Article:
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‘A Good Start’: Jackson County Commits $1.7 Million For Mobile Home Residents Displaced By Jail

Jodi Fortino
KCUR 89.3
KC Tenants and residents of Heart Village Mobile Home Park celebrate after some of their demands are met by the Jackson County Legislature.

More than 100 residents of Heart Village mobile park will be displaced as part of the county's plan to build a new detention center.

Jackson County will spend up to $1.7 million to relocate residents of the mobile home park selected as the site for a new detention center.

More than 100 residents of Heart Village Mobile Home Park are being displaced by the county’s plans to build a new jail. Dozens of residents and housing advocates showed up at Monday's meeting of the county legislature to demand more compensation.

“We did get a lot of things brought out on the table that were not on the table before and I think that it's definitely a great start,” said Ronisha Rogers, a Heart Village resident.

The county legislature voted unanimously to transfer $1.7 million to a special fund for relocation costs and additional financial assistance for residents. They also voted to cancel rent payments — effective immediately — until tenants complete their moves in February.

The approved plan covers all costs of relocation, as well as $10,000 in housing assistance to each household. That doubles the originally proposed $5,000. It also includes a partnership with the Community Services League, a local nonprofit, to provide two social workers who will help residents with relocation.

Heart Village residents have complained about a lack of communication from the county over the last several months. On Monday, they pressed legislators for an opportunity to speak, chanting, “We’re here now.”

County legislators jockeyed back and forth on delaying the vote to allow for public comment or to pass it in order to make the money immediately available to residents.

Legislators ultimately allowed tenants to speak, with some concerned that they hadn’t yet heard from the residents and the initial assistance amount wasn’t sufficient.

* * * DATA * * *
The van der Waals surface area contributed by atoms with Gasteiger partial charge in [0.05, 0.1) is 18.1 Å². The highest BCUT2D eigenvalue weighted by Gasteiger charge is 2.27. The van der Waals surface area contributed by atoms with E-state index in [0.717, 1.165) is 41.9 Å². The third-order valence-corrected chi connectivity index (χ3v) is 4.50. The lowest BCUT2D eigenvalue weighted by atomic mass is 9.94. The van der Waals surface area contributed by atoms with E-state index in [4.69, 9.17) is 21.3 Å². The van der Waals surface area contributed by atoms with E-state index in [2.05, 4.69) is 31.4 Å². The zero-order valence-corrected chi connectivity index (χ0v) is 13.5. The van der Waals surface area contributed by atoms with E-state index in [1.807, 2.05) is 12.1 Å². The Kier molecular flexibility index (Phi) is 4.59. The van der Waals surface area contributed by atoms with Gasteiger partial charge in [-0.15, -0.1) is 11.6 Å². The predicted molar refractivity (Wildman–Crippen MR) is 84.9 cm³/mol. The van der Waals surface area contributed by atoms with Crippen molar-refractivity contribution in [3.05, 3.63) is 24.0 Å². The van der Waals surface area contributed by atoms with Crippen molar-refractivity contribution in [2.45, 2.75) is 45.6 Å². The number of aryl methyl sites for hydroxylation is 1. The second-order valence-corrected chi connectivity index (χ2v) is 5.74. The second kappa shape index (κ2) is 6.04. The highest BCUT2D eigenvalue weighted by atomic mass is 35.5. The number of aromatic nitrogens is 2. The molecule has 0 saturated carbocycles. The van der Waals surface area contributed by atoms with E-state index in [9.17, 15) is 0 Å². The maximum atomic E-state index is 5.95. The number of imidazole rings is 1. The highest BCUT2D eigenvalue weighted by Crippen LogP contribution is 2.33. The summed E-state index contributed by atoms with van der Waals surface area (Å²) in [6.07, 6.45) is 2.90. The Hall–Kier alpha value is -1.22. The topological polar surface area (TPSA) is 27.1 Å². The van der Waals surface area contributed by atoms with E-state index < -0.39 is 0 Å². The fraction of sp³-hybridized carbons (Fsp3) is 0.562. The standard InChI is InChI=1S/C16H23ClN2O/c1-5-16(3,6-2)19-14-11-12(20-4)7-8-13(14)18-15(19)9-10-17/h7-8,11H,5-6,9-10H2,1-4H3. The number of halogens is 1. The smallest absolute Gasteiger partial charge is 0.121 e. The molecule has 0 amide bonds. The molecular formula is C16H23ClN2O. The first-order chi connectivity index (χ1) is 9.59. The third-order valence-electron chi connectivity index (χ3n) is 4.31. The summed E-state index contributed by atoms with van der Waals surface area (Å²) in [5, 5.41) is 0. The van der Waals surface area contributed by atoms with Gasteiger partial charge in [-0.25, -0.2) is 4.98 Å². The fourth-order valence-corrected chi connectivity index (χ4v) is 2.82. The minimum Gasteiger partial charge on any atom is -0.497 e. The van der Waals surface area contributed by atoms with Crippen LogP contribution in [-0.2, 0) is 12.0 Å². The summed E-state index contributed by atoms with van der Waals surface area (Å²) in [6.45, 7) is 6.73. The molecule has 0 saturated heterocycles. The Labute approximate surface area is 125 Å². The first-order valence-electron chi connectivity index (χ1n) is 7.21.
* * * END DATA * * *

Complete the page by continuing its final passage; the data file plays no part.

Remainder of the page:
“We haven't had a real plan. ... We've not heard from the people. This has not been done in correct time and hearing from the people that this will affect the most,” said Jalen Anderson, a legislator from Blue Springs.

KC Tenants, a local housing advocacy group, said the assistance increase was a “victory” for residents, but that tenants should be allowed freedom in how to spend it.

“Why would we get assistance? We need compensation. We’ve taken a lot of emotional stress. ... We’re forced to make decisions we weren’t planning on making,” Toi Moore, a Heart Village resident, said.

Some residents were concerned that the housing assistance wouldn’t be useful for those who owned their homes and were no longer renters. Others said the money should go toward non-housing needs like medical problems.

“The majority of the people that live in Heart Mobile are homeowners. They've been living there 30 years, 25 years, 15 years. Some people are brand new homeowners,” Rogers said. “Most people were expecting to live their life out there, and now we're being displaced.”

During public comments, County Administrator Troy Schulte said the county would compensate residents whose homes could not be moved as well as provide funds to those who were renting to own their homes.

As part of the plan, the Community Services League will be required to report back to the county within 30 days after meeting with individual households to determine their need. Additional funds for assistance will then be considered.

The county is requiring tenants to complete their move by Feb. 28.

More than ever, education lies at the intersection of equity, housing, funding, and other diverse issues facing Kansas City’s students, families and teachers. As KCUR’s education reporter, I’ll break down the policies driving these issues in schools and report what’s happening in our region's classrooms. You can reach me at jodifortino@kcur.org.
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